When it came to the actual Shadow and Bone stuff, I thought the series didn't often put a foot wrong. The script, I thought, was pretty awkward throughout. But in terms of how they adapted the source material, they did quite well. Shadow and Bone was Bardugo's first novel and it faced its share of criticism - Alina needs more agency, it's a bit trope-y, etc. etc. I thought the script minimised these issues as well as it could without changing the characters or story too much (although I didn't like that thing with her burning the maps. No need.) Book fans also have beef with Mal for some reason (I like him, fight me) but here the writers basically took away anything that anyone could object to. He doesn't appreciate Alina until she leaves! Oh, look, now he does! He fancies other girls! Oh, look, now he doesn't! He gets jealous and cranky when he sees her with the Darkling for the first time! Oh, no, looks like they missed that scene out - guess we can imagine he was totally fine with it right away. He's a bit freaked out by her powers at first! Oh, nope, he's cool with that too. Alright then. Basically they've made him a saint, but, you know, if that's what it takes to stop people saying he's worse for her than the Darkling, I guess that's what they had to do.
I liked that they made Alina half Shu (Shu Han: A Chinese inspired country somewhere on the map) and it makes sense, as Mal and Alina were borderlands people. But I did wonder whether all the racism aimed at her would be off-putting for some Asian viewers? Fantasy is supposed to be escapist after all. But then the genre is also able to tap into real world problems from a safe remove. I thought there were moments where the racism was powerfully conveyed and it worked, but others that I didn't like. Zoya called Alina a half-breed at one point. I know we're not supposed to like Zoya at first, but she becomes part of the gang later on, so I'd rather she wasn't a racist.
Overall, they got the story across well. I thought Genya's whole thing with the king could have been explained better, and although I really liked the inclusion of that extra Darkling backstory, I think it may have been drawn from the prequel novel, so I wish I'd read that before going in! There was a whole rivalry thing between West and East Ravka too, that I don't remember being in the books. I wondered whether that was something they introduce in King of Scars?
So, quickly on Six of Crows. I was a little bit disappointed, not going to lie. The chemistry between Kaz and Inej was definitely there, Jesper was fun, Inej was perfect. Kaz... I hate to say it. I don't think he had enough presence. He looked just as I imagine him. And I'm going to give Freddy Carter the benefit of the doubt, because they really didn't give him enough to do - The Conductor (added character who I'm still undecided on) took over a lot of the planning and leadership, leaving Kaz with very little room to show us his skills. Carter definitely brought his 'scheming face' game and there were flashes where I could see how brilliant he would be with better material. But that voice though. I thought Alina was much too posh aswell (they really could have got her to tone it down, she genuinely wouldn't be out of place on Made in Chelsea and Mal didn't sound like that, so what gives?) but Kaz is supposed to be a gutter rat. The bastard of the barrel! Why does he sound like he went to Eton?? I'm sure he was capable of giving us some kind of gravelly, cockney Bill Sykes thing. That would be my director's note.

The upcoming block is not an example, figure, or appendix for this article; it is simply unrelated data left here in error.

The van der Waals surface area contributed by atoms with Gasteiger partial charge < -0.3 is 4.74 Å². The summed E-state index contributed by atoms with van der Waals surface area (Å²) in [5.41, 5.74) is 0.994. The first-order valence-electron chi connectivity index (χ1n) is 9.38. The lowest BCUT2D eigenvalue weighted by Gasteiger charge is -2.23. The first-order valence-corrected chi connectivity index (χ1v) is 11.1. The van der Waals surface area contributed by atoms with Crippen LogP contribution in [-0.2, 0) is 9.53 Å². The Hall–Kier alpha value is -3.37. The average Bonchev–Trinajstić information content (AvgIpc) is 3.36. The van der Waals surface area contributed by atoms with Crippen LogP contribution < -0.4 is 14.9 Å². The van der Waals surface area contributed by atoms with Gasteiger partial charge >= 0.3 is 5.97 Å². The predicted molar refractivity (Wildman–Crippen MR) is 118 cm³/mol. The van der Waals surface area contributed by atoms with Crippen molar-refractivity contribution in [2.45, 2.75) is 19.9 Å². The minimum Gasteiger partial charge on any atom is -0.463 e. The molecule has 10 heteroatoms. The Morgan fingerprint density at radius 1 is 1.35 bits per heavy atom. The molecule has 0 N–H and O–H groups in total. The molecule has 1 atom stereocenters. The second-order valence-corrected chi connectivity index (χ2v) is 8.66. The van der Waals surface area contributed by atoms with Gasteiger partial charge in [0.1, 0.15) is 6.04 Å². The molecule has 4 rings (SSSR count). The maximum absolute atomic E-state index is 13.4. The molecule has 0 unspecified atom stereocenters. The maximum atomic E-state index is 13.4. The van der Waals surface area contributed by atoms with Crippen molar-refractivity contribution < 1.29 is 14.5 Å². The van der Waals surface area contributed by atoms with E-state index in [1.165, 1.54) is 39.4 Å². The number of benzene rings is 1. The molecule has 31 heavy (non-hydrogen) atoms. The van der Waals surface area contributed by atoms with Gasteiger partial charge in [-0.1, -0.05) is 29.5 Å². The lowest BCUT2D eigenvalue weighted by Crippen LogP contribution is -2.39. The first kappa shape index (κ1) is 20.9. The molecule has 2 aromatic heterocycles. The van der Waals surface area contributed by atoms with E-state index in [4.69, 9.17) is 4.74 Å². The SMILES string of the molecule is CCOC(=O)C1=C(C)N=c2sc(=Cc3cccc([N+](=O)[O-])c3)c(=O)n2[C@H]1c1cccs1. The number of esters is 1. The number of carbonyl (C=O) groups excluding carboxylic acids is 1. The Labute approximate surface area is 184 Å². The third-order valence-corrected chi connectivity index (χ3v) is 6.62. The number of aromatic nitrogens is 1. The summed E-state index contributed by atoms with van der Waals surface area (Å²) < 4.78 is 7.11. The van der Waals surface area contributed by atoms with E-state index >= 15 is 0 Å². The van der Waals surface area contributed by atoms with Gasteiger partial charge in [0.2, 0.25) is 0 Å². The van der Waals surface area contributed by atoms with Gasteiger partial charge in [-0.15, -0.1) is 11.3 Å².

Anyway, after all that nit-picking, I thought it was generally brilliant. It looked so, so good. The cast were fantastic and Ben Barnes did not disappoint. He was made to play this role, seriously. And I actually really loved Matthias and Nina! They haven't really been in the trailers much, so I didn't know what to expect. But their scenes became some of my favourites. The pacing was a little slow at the beginning but the whole thing hit its stride a couple of episodes in (a bit like The Witcher) and I think if we get another season it will only get better and better. All the ingredients are there. So people, get watching, because we need series 2!! I need to see Nickolai and Wylan!!!
Have you read the Grishaverse? What did you think of the series?